Decision-making processes are a central component of day-to-day activities in a business and typically decision makers are those with the most authority. Consequently, this means that those who have most information are not decision-makers and therefore need to provide reports to those who are. However, there are various alternative decision-making processes that in different ways include associates in the decision process rather than just allowing them to pass on information. Integrative Decision-Making is one of these, which based on Holacracy invites associates to propose changes to the organisation as long as they can find consensus. But in some situations, individuals may not have the answer, but need multiple viewpoints and expertise to solve a problem. In these situations, open space is a technique that can structure a meeting to gather diverse opinions and support people to work together.

Open Space

Open Space is a technique for meetings whose purpose is to explore certain challenges and gather diverse opinions about them. Hence, it is useful for situations where nobody knows the answer, and the ongoing participation of a number of people is required to deal with the questions. Open Space should not be used in any situation where somebody at a high level thinks he or she has the answer, or where somebody must always be in charge and have control.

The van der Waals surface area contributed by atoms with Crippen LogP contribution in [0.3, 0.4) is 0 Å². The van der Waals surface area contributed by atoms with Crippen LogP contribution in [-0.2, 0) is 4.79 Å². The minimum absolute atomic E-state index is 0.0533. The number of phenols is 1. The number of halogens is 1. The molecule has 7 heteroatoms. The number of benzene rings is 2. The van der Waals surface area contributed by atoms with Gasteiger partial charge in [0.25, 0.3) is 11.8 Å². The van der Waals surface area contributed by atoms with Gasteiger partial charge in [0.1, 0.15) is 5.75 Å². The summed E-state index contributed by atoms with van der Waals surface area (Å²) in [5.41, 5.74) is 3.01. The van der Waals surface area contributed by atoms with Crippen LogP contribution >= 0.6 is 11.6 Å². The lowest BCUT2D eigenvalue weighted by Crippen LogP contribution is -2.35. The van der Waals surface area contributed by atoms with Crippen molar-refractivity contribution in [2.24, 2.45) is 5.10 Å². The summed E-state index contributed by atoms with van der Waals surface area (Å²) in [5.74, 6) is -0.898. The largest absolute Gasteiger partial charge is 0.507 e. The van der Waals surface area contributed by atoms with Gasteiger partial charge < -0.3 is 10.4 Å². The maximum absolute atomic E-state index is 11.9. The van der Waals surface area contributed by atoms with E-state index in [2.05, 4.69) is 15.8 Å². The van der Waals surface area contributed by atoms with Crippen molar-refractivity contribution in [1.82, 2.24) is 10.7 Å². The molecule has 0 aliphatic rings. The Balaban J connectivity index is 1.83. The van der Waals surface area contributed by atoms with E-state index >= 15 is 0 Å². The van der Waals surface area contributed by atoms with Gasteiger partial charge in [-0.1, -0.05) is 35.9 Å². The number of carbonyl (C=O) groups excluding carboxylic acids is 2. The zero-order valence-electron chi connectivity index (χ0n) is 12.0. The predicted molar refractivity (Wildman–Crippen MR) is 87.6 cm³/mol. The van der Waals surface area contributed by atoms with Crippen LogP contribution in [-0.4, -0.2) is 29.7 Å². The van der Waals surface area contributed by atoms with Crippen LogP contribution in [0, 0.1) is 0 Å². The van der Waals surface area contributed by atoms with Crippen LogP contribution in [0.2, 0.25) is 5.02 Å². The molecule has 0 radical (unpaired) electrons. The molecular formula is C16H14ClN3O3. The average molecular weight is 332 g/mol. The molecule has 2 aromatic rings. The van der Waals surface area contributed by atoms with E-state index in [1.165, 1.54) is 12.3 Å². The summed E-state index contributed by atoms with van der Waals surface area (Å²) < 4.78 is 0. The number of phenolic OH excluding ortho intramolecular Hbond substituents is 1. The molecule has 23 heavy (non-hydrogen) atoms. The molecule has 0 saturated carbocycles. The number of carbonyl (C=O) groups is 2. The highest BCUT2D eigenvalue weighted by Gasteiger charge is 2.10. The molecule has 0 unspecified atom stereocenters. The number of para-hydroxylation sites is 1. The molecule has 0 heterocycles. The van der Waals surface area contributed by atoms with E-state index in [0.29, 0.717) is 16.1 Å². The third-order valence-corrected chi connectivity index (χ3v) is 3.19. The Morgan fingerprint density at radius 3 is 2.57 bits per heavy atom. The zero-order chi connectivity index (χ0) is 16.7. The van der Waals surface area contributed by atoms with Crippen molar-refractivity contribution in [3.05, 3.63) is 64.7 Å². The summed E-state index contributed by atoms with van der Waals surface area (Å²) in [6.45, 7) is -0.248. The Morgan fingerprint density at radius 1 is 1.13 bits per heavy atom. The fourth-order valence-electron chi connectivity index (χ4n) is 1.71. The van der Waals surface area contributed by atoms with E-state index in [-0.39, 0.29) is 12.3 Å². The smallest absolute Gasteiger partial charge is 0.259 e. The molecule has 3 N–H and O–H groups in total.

Appreciative enquiry

Appreciative Inquiry is a model for analysis, decision-making and the creation of strategic change, but in particular for decision-making among larger groups. It is a technique developed for collective exploration of a problem state and potential solutions, with an emphasis on what works in an organisation rather than what is broken. Some people refer to it as the opposite of problem-solving as it builds on strengths, not weaknesses. Compared to other group decision techniques, AI differs by appreciating the strengths of the current state and steering the collaboration by carefully designing the questions raised in the decision process. In AI the questions steering the decision process typically have 4 stages:

  1. discovering what organisational processes that work well
  2. dreaming about the processes that would work well in the future
  3. designing and prioritising the future processes
  4. developing the plan for deploying the future processes